Cuomo Lifts Most Cluster Rules, Vows NYC Restaurant Plan in Days; NJ Sees UK Strain Death

Meanwhile, the tri-state's number of confirmed U.K. variant cases is up to 58 (42 in NY, 8 in NJ, 8 in CT); NJ's patients range in age from 10 to 65 years old and include one death, though that person had underlying conditions

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What to Know

  • Gov. Andrew Cuomo is lifting all micro-cluster zone restrictions in the state except for five yellow precautionary areas (four in NYC, one in Newburgh) as the state climbs down from its holiday surge
  • The number of tri-state confirmed U.K. variant cases is up to 58 (42 in NY, 8 in NJ, 8 in CT); NJ's patients range in age from 10 to 65 and include one death, though that person had underlying conditions
  • Vaccines are the answers but supply has been a tri-state-wide issue; help is coming, with the Biden administration pledging to give states 16% more in weekly supply over each of the next three weeks

Gov. Andrew Cuomo has lifted micro-cluster zone restrictions for all of the state's 26 orange and yellow zones except for five, citing ongoing declines in positivity and hospitalization rates across the board. He is not tweaking New York City's indoor dining ban just yet, calling that an ongoing and "city-specific" issue.

But he did say he'll have a plan for the five boroughs' restaurants by the end of the week, Cuomo said. And he'll share it publicly, after discussing the data with top health and elected officials as well as key stakeholders.

"I fully understand how difficult it is that they're closed, not just for the restaurants but all the people who are employed there. On the flip side is how fast this virus can take off," Cuomo said. "But we'll have a plan by the end of the week."

Lifting most of state's color-coded micro-cluster zones, which apply varying rules to schools, businesses, mass gatherings and houses of worship based on risk and haven't been changed in more than a month, is a significant step forward.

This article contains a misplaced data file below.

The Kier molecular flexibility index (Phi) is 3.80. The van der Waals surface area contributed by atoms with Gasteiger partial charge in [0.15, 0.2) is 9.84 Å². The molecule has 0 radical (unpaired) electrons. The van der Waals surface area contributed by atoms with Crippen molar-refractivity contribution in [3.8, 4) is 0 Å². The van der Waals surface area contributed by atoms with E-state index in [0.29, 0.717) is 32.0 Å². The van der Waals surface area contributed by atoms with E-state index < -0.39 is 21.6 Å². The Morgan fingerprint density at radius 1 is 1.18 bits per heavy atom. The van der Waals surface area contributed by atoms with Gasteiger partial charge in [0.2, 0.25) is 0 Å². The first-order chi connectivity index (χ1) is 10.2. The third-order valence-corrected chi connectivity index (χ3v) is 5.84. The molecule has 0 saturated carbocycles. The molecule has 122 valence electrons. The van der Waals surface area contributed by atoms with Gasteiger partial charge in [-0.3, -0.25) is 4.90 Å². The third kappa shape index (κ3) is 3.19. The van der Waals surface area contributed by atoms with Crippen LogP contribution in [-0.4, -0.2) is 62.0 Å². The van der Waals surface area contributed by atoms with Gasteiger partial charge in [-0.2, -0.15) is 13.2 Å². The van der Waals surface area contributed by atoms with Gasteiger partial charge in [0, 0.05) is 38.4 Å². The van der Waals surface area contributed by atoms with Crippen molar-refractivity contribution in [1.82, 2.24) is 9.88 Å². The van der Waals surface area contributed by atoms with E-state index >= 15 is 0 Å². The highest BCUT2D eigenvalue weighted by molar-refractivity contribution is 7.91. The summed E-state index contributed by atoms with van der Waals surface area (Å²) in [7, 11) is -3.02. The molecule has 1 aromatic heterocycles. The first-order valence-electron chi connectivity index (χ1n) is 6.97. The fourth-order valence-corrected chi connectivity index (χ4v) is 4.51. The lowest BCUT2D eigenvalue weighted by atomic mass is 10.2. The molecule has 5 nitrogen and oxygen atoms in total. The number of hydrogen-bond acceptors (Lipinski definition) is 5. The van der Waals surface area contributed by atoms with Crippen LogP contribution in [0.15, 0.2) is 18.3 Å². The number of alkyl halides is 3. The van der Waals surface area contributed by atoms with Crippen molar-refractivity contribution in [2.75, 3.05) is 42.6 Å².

“We’re talking about livelihoods and the economy and billions of dollars,” he said. “We make decisions based on the facts today ... The holiday surge came. The holiday surge is over. We’re not back to where we were but nobody’s back to where we were.”

Are you in a cluster zone? Here are the maps -- and a reminder of the rules

Gov. Cuomo lifted restrictions throughout the state for orange and yellow zones, with a few exceptions, including four in NYC. The city's indoor dining ban will remain in effect, however, as Cuomo said a plan would be announced soon. NBC New York's Lynda Baquero reports.

No red zones, which come with the strictest rules, have existed in months. A number of orange zones, including on Staten Island and in Westchester County, remained, prohibiting indoor dining and the operation of high-risk businesses as well as in-person learning for schools that don't exercise the test-out option.

In places where the orange zones were lifted, like Port Chester in Westchester County, restaurants are allowed to serve up to 50 percent capacity indoors. Houses of worship are also allowed 50 percent capacity, and up to 25 people can gather in public, indoors or out.

"When you keep restaurants open late, that tends to be more problematic, more groups tend to be drinking," Cuomo said.

Four yellow zones, which are the most precautionary cluster zone designation, remain: two in the Bronx, where the governor has been particularly concerned about higher-than-average positivity rates, one in Washington Heights, another in Queens and one in Newburgh. Those zones still have the highest hospital admissions per capita in the state and week-over-week case growth, Cuomo sid.

The governor first hinted at changes to come earlier this week when he said New York's rate of transmission had fallen below 1.0 for the first time since the latest surge. Cuomo said modeling projections indicate the transmission rate will stay below 1.0, assuming continued mitigation efforts and smart public behavior. Anything higher than 1.0 is considered an active outbreak, he says.

Not only is the state on the way down from the holiday spike, experts believe the downward trend is going to continue as far as positivity rates, Cuomo added.


While the loosening of cluster zone rules is a significant sign of progress, Cuomo's promise to deliver a plan for New York City restaurants by the end of this week has far wider impact -- on both the economic and human scale. Restaurant sales nationally have fallen about $240 billion and 2.5 million jobs have been lost amid the pandemic, according to a new National Restaurant Association report.